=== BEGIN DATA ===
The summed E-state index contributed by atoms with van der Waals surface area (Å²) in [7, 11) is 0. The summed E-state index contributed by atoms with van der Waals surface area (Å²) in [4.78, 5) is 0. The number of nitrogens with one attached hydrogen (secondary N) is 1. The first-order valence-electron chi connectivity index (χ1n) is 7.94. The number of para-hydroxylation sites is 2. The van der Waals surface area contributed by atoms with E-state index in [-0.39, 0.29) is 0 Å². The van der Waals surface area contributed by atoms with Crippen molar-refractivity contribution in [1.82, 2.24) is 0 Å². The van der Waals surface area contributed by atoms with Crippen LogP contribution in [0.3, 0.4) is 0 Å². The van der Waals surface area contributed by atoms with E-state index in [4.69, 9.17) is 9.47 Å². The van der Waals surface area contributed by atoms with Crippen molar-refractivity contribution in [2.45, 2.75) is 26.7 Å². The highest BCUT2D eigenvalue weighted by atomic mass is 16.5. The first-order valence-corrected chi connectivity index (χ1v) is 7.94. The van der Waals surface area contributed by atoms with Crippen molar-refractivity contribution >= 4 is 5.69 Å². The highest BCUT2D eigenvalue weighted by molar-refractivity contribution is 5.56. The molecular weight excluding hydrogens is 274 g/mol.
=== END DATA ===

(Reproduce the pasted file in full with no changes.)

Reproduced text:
The summed E-state index contributed by atoms with van der Waals surface area (Å²) in [7, 11) is 0. The summed E-state index contributed by atoms with van der Waals surface area (Å²) in [4.78, 5) is 0. The number of nitrogens with one attached hydrogen (secondary N) is 1. The first-order valence-electron chi connectivity index (χ1n) is 7.94. The number of para-hydroxylation sites is 2. The van der Waals surface area contributed by atoms with E-state index in [-0.39, 0.29) is 0 Å². The van der Waals surface area contributed by atoms with Crippen molar-refractivity contribution in [1.82, 2.24) is 0 Å². The van der Waals surface area contributed by atoms with Crippen LogP contribution in [0.3, 0.4) is 0 Å². The van der Waals surface area contributed by atoms with E-state index in [4.69, 9.17) is 9.47 Å². The van der Waals surface area contributed by atoms with Crippen molar-refractivity contribution in [2.45, 2.75) is 26.7 Å². The highest BCUT2D eigenvalue weighted by atomic mass is 16.5. The first-order valence-corrected chi connectivity index (χ1v) is 7.94. The van der Waals surface area contributed by atoms with Crippen molar-refractivity contribution >= 4 is 5.69 Å². The highest BCUT2D eigenvalue weighted by molar-refractivity contribution is 5.56. The molecular weight excluding hydrogens is 274 g/mol.